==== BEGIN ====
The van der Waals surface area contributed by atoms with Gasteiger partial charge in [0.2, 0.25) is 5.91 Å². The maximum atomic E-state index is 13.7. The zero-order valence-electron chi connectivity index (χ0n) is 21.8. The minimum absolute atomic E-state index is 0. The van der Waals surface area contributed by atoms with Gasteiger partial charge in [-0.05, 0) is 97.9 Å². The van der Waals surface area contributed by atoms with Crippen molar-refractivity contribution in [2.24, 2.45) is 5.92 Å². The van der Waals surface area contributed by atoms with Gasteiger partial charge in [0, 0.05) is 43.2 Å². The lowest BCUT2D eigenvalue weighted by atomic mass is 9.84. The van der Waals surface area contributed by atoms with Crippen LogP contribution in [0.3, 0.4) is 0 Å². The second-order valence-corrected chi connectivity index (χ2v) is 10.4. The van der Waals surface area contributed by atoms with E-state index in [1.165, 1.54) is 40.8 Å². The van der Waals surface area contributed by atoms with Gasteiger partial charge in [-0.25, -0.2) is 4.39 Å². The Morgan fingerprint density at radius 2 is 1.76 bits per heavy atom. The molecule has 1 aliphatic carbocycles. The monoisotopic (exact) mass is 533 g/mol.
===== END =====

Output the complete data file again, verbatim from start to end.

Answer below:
The van der Waals surface area contributed by atoms with Gasteiger partial charge in [0.2, 0.25) is 5.91 Å². The maximum atomic E-state index is 13.7. The zero-order valence-electron chi connectivity index (χ0n) is 21.8. The minimum absolute atomic E-state index is 0. The van der Waals surface area contributed by atoms with Gasteiger partial charge in [-0.05, 0) is 97.9 Å². The van der Waals surface area contributed by atoms with Crippen molar-refractivity contribution in [2.24, 2.45) is 5.92 Å². The van der Waals surface area contributed by atoms with Gasteiger partial charge in [0, 0.05) is 43.2 Å². The lowest BCUT2D eigenvalue weighted by atomic mass is 9.84. The van der Waals surface area contributed by atoms with Crippen LogP contribution in [0.3, 0.4) is 0 Å². The second-order valence-corrected chi connectivity index (χ2v) is 10.4. The van der Waals surface area contributed by atoms with E-state index in [1.165, 1.54) is 40.8 Å². The van der Waals surface area contributed by atoms with Gasteiger partial charge in [-0.25, -0.2) is 4.39 Å². The Morgan fingerprint density at radius 2 is 1.76 bits per heavy atom. The molecule has 1 aliphatic carbocycles. The monoisotopic (exact) mass is 533 g/mol.